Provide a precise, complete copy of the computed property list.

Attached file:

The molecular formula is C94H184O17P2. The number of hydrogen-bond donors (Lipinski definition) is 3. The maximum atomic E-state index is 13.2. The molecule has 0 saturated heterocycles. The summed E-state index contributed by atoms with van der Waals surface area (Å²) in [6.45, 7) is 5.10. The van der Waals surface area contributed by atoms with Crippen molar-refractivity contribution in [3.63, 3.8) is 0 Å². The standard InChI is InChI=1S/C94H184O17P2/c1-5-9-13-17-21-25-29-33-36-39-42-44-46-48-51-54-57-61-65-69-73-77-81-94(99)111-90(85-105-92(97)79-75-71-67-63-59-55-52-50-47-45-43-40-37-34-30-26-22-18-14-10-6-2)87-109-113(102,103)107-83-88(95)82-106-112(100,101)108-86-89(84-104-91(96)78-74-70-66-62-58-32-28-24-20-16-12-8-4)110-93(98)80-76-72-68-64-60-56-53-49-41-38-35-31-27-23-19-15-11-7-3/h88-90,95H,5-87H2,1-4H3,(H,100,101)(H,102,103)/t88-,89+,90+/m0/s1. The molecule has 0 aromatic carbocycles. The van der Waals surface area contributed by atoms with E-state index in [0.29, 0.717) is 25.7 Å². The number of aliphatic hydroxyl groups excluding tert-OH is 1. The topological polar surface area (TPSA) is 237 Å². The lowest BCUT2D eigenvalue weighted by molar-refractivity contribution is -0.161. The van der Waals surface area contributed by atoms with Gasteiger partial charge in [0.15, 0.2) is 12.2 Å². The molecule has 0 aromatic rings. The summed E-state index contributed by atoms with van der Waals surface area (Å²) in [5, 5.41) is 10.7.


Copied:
The molecular formula is C94H184O17P2. The number of hydrogen-bond donors (Lipinski definition) is 3. The maximum atomic E-state index is 13.2. The molecule has 0 saturated heterocycles. The summed E-state index contributed by atoms with van der Waals surface area (Å²) in [6.45, 7) is 5.10. The van der Waals surface area contributed by atoms with Crippen molar-refractivity contribution in [3.63, 3.8) is 0 Å². The standard InChI is InChI=1S/C94H184O17P2/c1-5-9-13-17-21-25-29-33-36-39-42-44-46-48-51-54-57-61-65-69-73-77-81-94(99)111-90(85-105-92(97)79-75-71-67-63-59-55-52-50-47-45-43-40-37-34-30-26-22-18-14-10-6-2)87-109-113(102,103)107-83-88(95)82-106-112(100,101)108-86-89(84-104-91(96)78-74-70-66-62-58-32-28-24-20-16-12-8-4)110-93(98)80-76-72-68-64-60-56-53-49-41-38-35-31-27-23-19-15-11-7-3/h88-90,95H,5-87H2,1-4H3,(H,100,101)(H,102,103)/t88-,89+,90+/m0/s1. The molecule has 0 aromatic carbocycles. The van der Waals surface area contributed by atoms with E-state index in [0.29, 0.717) is 25.7 Å². The number of aliphatic hydroxyl groups excluding tert-OH is 1. The topological polar surface area (TPSA) is 237 Å². The lowest BCUT2D eigenvalue weighted by molar-refractivity contribution is -0.161. The van der Waals surface area contributed by atoms with Gasteiger partial charge in [0.15, 0.2) is 12.2 Å². The molecule has 0 aromatic rings. The summed E-state index contributed by atoms with van der Waals surface area (Å²) in [5, 5.41) is 10.7.